Leonard Cohen Contemplates Love, Death, and Other Old Ideas in Miami, March 20

Photo by Marta Xochilt Perez
Leonard Cohen's Old Ideas Tour
James L. Knight Center, Miami
Wednesday, March 20, 2013

Now 78, Leonard Cohen almost certainly wouldn't be pounding the tour trail, if his finances were still flush.

Circa 2004, though, fate intervened. (Or rather, a personal manager did, ripping him off to the tune of approximately $9 million over a period of years.)

And that's essentially how the Canadian Jewish Buddhist bard in a suit was forced to work the tour circuit on a full-time basis again.

See also:
-Review: Leonard Cohen at BankAtlantic Center, 2009
-Leonard Cohen Announces Old Ideas Tour 2013 Dates
-How Leonard Cohen's 'Hallelujah' Went From Obscurity to Ubiquity
-Leonard Cohen at James L. Knight Center: The 25-Photo Slideshow

Photo by Marta Xochilt Perez

Of course, Cohen, a formerly reclusive figure, might have preferred to spend his unknown number of remaining years on this strange spinning rock, sitting in peace atop a California mountain with loved ones, friends, and his own flawed self while contemplating love, death, and other Old Ideas.

But he also relishes the stage life, playing up his puckish artistic persona as a poet, prophet, and pervert for the benefit of fanatics, fellow fighters, and the gods -- not to mention himself.

Photo by Marta Xochilt Perez

So, last night in Miami at about a quarter-hour past the advertised "8 p.m. sharp show time," the theater went dark. And still. And silent. And then it erupted into a standing ovation as Cohen jogged out, clad in his signature late-life uniform of gray dress shirt, black tie, black suit, and black fedora.

He briefly tipped his head in thanks, with a wide, thin-lipped smile shining through the shadow beneath the brim of his hat. He grabbed the microphone in his right hand while curling its cord into a loop with the other. And he descended to his knees, singing, "Dance Me to the End of Love," in his infamously seductive, gravelly croon, as if it were a reverently filthy prayer.

Photo by Marta Xochilt Perez
Cohen bowing before string virtuoso Javier Mas.

All night, as he sang, Cohen created a ritual of genuflecting in praise of his bandmates.

He bowed before the string virtuoso Javier Mas. He was humbled by Neil Larsen, "the foremost exponent of the Hammond B3." He kneeled in honor of "our timekeeper" and drummer Rafael Gayol; "the professor" and guitarist Mitch Watkins; the master violinist Alexadriu Bublitchi; "the sublime" singing Webb sisters; "our musical director and survivor of these many campaigns" Roscoe Beck; and finally, his lovely longtime collaborator and co-writer, Sharon Robinson.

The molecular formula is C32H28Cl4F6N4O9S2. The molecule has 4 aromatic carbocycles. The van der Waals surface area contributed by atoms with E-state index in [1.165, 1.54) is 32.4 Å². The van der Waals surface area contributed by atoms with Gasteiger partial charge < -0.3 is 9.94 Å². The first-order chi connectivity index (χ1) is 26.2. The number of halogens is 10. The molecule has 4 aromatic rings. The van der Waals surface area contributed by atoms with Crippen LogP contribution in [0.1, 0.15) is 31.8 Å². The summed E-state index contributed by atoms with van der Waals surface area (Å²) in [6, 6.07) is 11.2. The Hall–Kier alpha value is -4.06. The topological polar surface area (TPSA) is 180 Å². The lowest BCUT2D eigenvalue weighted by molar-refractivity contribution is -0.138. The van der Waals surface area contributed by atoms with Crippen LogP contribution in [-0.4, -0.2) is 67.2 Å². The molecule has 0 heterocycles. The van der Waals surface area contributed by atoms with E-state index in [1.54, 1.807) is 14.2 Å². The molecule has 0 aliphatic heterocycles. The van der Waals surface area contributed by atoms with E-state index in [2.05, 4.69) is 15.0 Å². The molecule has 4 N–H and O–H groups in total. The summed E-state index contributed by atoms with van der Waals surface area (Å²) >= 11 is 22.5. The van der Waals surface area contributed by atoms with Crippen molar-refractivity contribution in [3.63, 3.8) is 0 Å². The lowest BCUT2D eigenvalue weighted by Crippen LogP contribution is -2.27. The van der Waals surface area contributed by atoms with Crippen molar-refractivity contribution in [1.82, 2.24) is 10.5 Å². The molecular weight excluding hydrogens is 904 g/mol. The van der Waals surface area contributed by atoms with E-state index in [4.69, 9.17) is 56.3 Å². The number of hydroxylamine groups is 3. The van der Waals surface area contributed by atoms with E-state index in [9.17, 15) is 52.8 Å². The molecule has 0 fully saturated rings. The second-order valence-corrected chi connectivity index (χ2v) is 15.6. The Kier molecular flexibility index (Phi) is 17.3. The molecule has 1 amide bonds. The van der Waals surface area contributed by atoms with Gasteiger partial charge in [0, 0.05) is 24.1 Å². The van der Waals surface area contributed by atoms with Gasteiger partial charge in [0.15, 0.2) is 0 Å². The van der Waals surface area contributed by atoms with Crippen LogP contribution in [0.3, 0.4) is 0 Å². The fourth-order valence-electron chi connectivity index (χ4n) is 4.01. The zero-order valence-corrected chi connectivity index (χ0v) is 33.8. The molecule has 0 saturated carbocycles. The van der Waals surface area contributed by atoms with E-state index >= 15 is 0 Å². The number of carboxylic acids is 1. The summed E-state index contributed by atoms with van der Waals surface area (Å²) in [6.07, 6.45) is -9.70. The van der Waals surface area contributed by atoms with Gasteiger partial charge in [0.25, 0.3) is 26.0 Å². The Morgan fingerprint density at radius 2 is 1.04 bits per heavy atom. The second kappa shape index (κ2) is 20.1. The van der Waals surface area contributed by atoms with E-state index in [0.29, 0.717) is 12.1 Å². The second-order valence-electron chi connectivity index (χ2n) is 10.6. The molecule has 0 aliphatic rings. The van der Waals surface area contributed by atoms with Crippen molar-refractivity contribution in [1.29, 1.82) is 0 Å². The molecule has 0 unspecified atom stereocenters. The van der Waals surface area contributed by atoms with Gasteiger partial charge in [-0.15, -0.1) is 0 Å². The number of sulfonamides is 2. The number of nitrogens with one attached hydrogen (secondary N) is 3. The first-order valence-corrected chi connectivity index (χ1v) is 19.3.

But just as often, Leonard sat crouched in the spotlight, staring off into the beyond, trying to decipher the darkness, attempting to channel its mysteries.

Photo by Marta Xochilt Perez

"We were here a few years ago," Cohen uttered in his distinct careful way, addressing the theater and referring to the Miami stop of his two-year 2008-09 world tour, which had been his first in over a decade and a half.

"And maybe we'll be here a few years hence. One never knows for sure," he joked, darkly. "But tonight, we'll give you everything we've got.

"Thank you, friends, for the warm welcome."

Photo by Marta Xochilt Perez

He glimpsed "The Future," singing a string of slightly altered lyrics, "There'll be phantoms/There'll be fires on the road/And the white girls dancing," as the Webb Sisters (but not the darker-skinned Ms. Robinson) swung their arms in a pantomime of the Mashed Potato.

He tunefully recited "Bird on the Wire" and smirkingly conceded "Everybody Knows" before removing his hat to admire a four-minute flamenco-tinged guitar interlude from Mr. Mas.

He interrogated the universe, asking "Who by Fire," while tenderly plucking at the strings of a black, full-bodied acoustic as his own enormous, double shadow loomingly shuffled across pleated 100-foot curtains.

Location Info


James L. Knight Center

400 SE Second Ave., Miami, FL

Category: Music

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Your reporting is inaccurate.

As an LC fan and one who has learned as much as I can about him I can assure you that he is not touring because he needs the money.  He's long ago made back much more than was stolen from him. 

You are too cynical.  Leonard is touring because he loves touring.

Secondly he was not wearing a tie - take another look.

I was there and the concert was as close to a religious experience as I've ever seen.  It was an honor to see Leonard perform, one of the most memorable experiences of my life.

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